Grain shippers hope the government’s promised legislation will define adequate rail service within shipping contracts, as well as make the railways subject to fines when they fail to provide that service.

That’s also part of Saskatchewan Liberal MP Ralph Goodale’s four-point plan, announced March 17, to improve western grain handling and transportation.

The other three points are:

  •  Establish an independent system to monitor, measure, analyze and report publicly on the system.
  •  Launch a full new “costing review” to identify all the costs, revenues and efficiency gains in the system and how they are shared.
  •  Provide some basic co-ordination in grain handling and transportation logistics.

“The railway duopoly and the grain company oligopoly look out for themselves quite nicely, but farmers are held captive with no competitive options and no legal remedies,” Goodale said. “And that must change.”

The railways aren’t the only ones to accuse the government of being heavy handed. William Robson and Benjamin Dachis of the C.D. Howe Institute condemned Ottawa’s “command and control” approach in a March 17 op-ed in the Globe and Mail. They claim the revenue cap “discourages investment in the grain-handling capacity that farmers want.”

Revenue cap

That so-called “cap” is really a revenue entitlement, says Geoff Hare, chairman and CEO of the Canadian Transportation Agency. In an op-ed in the Winnipeg Free Press Hare wrote the entitlement is a compromise “between the desire of grain shippers to be protected against railway market power, the railways’ objective of having a more commercially oriented grain transportation system, and the need for all to have a degree of predictability.”

The government used to set the maximum rate the railways could charge for moving grain. Under the entitlement the railways can charge whatever they want so long as the total revenue doesn’t exceed a set amount. The formula used to set the total, takes inflation into account but not increased railway efficiency.

A lot of people don’t understand the entitlement system, Hare wrote.

“Clearly, under this regime the more grain that is being moved, the more revenue the railways are entitled to earn,” he wrote.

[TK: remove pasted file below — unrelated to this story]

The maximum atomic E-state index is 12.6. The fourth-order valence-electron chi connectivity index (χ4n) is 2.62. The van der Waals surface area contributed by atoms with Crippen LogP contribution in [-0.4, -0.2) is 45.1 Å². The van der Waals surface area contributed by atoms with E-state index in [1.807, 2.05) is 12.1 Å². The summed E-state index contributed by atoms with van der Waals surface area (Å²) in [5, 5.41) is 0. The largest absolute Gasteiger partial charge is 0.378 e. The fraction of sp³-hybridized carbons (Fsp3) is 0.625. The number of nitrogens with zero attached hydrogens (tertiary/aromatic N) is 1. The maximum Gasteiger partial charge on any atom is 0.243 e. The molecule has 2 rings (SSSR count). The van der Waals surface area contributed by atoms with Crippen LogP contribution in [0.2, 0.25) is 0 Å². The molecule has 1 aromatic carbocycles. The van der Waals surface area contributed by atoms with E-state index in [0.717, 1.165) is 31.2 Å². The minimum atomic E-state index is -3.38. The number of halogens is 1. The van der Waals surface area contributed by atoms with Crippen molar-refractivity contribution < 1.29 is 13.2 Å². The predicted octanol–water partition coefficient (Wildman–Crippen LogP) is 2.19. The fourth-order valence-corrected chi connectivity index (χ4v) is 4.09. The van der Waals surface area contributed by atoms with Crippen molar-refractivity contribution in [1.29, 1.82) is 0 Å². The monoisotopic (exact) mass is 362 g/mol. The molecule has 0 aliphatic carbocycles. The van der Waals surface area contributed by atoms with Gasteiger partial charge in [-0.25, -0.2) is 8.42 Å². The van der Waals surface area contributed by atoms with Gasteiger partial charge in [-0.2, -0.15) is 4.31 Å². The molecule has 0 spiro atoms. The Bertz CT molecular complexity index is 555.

“While there is a cap on the average rate, adjusted for railway inflation and distance travelled, they can charge per tonne, the more grain that CN and CP move, the more they earn.”

Low taxes

According to grain shippers, removing the entitlement would result in them paying more for the same poor service.

Not only is CP Rail guaranteed good return on shipping grain, thanks to a deal struck when it was created more than 100 years ago the company benefits from lower taxes on those earnings than other corporations. In this month’s issue Canadian Business magazine reports that over the past decade CP Rail paid $138 million in cash taxes, amounting to just two per cent of its pre-tax profits. That compares to the 19 per cent rate CN Rail pays.

According to Canadian Business, to encourage CP to build a transcontinental railway the Canadian government contract stated: “That the Canadian Pacific Railway Company shall be forever free from taxation by the Dominion…”

The story notes that this tax break applies only to CP operations as they were contemplated when it was founded in 1881.

About the author


Allan Dawson

Allan Dawson is a reporter with the Manitoba Co-operator based near Miami, Man. Covering agriculture since 1980, Dawson has spent most of his career with the Co-operator except for several years with Farmers’ Independent Weekly and before that a Morden-Winkler area radio station.